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I was reading about quintic equations and this came up:

In the early nineteenth century, Paolo Ruffini (1765–1822) and Niels Henrik Abel (1802–1829) proved that no such general formulas utilizing the usual operations and root operations exist. This means that there will never be a simple formula that provides the solutions for every single a, b, c, d, e, and f in a quintic equation.

so, I am a little confused. isn't the goal of solving a quintic equation is to find X? what is the role of coefficients in here? can anyone explain?

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  • $\begingroup$ If you have no coefficients, do you even have a quintic to solve for $x$? $\endgroup$ – David K Jun 11 '19 at 16:50
  • $\begingroup$ Not sure what you are asking. It is, of course, true that $\textit {some}$ quintics are solvable. $x^5$ for example, or $(x+1)(x+2)(x+3)(x+4)(x+5)$. The Theorem says that there isn't a "sensible" formula, akin to the quadratic formula, that solves all quintics regardless of the coefficients. $\endgroup$ – lulu Jun 11 '19 at 16:59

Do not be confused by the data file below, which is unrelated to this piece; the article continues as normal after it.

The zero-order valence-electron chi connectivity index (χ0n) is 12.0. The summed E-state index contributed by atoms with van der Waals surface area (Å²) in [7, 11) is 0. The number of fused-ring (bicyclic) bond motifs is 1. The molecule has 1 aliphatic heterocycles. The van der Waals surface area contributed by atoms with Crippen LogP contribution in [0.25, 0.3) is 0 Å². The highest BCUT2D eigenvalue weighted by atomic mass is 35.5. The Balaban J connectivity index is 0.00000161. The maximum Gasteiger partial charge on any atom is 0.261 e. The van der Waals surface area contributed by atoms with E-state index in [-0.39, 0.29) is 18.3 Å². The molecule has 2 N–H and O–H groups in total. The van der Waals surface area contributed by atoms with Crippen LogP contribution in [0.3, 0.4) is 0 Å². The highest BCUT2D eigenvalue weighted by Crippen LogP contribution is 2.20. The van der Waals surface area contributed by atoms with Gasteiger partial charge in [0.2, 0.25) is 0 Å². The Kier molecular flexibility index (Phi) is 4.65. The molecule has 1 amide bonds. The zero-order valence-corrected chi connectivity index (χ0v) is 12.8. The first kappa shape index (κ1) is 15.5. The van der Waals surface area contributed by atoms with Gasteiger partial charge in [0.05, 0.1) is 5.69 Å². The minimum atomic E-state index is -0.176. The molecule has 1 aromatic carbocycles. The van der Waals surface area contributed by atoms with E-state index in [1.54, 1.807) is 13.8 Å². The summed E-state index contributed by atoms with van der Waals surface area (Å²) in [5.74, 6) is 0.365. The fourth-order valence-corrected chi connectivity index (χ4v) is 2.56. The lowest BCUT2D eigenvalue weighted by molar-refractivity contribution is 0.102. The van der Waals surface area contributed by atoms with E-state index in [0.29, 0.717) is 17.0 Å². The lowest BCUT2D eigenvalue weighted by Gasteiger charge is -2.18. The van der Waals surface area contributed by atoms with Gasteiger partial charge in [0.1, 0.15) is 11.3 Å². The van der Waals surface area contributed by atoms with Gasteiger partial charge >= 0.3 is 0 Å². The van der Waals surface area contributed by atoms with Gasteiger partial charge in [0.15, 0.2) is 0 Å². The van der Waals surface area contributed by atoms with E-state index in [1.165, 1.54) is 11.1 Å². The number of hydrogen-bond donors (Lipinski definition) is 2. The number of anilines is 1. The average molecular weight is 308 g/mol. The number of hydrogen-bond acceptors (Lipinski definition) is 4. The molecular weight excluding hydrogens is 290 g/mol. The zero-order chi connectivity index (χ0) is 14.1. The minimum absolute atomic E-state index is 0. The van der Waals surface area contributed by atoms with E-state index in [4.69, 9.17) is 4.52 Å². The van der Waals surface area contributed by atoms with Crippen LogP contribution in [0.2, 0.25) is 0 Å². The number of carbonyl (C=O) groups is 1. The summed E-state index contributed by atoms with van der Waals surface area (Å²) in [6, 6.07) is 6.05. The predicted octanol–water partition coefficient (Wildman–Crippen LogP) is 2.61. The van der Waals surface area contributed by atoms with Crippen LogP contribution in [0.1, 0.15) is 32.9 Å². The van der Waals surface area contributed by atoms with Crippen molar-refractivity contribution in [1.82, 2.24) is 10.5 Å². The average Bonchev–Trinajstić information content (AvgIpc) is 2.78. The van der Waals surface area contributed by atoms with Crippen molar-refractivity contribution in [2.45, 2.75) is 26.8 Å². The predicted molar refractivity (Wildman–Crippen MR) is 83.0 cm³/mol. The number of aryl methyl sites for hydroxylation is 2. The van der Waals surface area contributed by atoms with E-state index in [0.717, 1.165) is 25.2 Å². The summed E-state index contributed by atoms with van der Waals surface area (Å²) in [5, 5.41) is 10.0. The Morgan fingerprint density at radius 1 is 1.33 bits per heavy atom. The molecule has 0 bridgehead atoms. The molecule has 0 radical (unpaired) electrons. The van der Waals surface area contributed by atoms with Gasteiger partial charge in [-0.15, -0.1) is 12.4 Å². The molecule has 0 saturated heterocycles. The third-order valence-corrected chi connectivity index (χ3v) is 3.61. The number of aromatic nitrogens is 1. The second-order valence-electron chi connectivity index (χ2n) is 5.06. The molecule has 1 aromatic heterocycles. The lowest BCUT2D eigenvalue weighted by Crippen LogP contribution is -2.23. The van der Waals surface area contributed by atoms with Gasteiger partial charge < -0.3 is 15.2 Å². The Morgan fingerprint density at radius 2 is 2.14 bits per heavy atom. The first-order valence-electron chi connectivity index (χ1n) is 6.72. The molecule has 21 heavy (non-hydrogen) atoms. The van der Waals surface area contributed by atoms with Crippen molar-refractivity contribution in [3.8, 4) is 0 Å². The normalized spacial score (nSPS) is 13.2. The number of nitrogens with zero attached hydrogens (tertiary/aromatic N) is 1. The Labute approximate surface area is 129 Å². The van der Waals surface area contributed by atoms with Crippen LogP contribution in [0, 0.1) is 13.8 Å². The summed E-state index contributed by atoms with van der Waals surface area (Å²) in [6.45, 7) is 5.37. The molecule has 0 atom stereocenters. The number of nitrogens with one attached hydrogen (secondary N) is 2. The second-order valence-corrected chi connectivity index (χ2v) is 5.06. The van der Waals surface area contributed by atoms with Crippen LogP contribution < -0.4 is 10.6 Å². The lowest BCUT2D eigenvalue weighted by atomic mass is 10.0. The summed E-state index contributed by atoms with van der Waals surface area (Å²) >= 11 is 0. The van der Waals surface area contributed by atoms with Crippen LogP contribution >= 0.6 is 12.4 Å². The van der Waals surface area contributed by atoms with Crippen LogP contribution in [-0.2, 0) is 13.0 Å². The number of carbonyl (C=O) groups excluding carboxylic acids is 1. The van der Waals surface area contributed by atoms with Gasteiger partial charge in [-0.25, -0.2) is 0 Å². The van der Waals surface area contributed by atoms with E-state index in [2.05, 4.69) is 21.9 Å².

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The role of coefficients is to specify which polynomial function is in the problem. There is no general solution in radicals analogous to, say, the quadratic formula; that's what the theorem is saying. (In the quadratic case, the formula writes roots in terms of coefficients.)

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  • $\begingroup$ thank you very much. I did some digging and still have problems in understanding this part of the above context: "the solutions for every single a, b, c, d, e, and f in a quintic equation." What is this mean? is the writer's intention is that for every arbitrary a, b, c, d, e, and f in a quintic equation? $\endgroup$ – Daruis soli Jun 11 '19 at 20:33
  • $\begingroup$ @Daruissoli In other words, solving any problem of the form $ax^5+bx^4+cx^3+dx^2+ex+f=0$. $\endgroup$ – J.G. Jun 11 '19 at 20:41

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